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TWN Info Service on WTO and Trade Issues (Nov15/08)
11 November 2015
Third World Network


Binding outcomes unlikely for LDCs in Nairobi package
Published in SUNS #8129 dated 6 November 2015


Geneva, 5 Nov (D. Ravi Kanth) -- The package of ‘deliverables' at the forthcoming Nairobi WTO Ministerial will be unlikely to have any binding outcomes and the concessions for the Least Developed Countries (LDCs) will remain a promise of "best endeavour efforts", according to several trade envoys.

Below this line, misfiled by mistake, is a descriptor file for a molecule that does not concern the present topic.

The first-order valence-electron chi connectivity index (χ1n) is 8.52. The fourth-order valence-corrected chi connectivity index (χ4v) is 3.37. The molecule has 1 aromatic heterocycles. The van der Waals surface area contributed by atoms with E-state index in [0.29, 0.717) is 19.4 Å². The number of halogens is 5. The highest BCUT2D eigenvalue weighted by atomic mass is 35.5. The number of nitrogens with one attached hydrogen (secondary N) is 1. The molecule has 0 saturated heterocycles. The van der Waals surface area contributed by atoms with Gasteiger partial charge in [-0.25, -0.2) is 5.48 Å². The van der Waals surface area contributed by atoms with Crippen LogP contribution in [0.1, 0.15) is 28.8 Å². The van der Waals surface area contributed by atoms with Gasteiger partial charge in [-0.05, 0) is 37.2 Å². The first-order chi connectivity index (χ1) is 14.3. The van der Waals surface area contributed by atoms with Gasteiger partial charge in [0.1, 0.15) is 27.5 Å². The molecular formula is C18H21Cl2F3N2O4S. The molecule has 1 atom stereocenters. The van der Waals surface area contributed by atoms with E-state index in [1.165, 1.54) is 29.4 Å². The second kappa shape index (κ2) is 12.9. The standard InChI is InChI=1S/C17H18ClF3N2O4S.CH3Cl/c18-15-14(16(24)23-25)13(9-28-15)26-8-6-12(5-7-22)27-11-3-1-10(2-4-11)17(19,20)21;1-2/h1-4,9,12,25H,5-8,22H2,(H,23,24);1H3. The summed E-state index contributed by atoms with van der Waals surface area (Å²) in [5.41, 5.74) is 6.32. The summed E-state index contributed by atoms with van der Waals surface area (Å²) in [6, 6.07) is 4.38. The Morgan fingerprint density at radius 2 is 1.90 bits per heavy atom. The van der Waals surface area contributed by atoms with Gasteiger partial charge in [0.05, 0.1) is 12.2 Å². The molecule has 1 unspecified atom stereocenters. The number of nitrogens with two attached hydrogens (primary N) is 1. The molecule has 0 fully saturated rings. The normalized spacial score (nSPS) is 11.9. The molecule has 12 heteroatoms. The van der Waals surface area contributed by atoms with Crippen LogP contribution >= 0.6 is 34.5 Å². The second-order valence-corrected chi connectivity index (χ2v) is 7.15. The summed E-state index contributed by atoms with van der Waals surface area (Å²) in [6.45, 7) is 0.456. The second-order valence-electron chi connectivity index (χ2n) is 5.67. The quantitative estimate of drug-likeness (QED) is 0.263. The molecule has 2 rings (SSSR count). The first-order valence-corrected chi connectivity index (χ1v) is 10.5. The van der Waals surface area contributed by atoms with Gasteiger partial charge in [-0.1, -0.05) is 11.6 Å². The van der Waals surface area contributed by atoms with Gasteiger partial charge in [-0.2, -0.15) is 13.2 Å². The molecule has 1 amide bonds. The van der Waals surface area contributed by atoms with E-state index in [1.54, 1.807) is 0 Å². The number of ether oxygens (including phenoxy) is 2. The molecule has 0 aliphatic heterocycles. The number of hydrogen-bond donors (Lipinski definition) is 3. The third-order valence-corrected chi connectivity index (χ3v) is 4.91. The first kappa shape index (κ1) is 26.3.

The much-touted package of concessions for the LDCs to be agreed at the Nairobi ministerial meeting next month is unlikely to contain any binding outcomes after the major developed countries on Wednesday (November 4) made it clear that they will not be in a position to provide binding deliverables for duty-free and quota-free market access, simplification of preferential rules of origin, services waiver, and on the vital issues of the cotton dossier, several trade envoys told the SUNS.

At a green room meeting specifically convened on the LDC package on Wednesday, the WTO's director-general Roberto Azevedo asked the developed countries to indicate what they are going to do on the four issues - duty- free and quota-free market access, simplification of preferential rules of origin, services waiver including enhanced market access for LDC services providers, and cotton.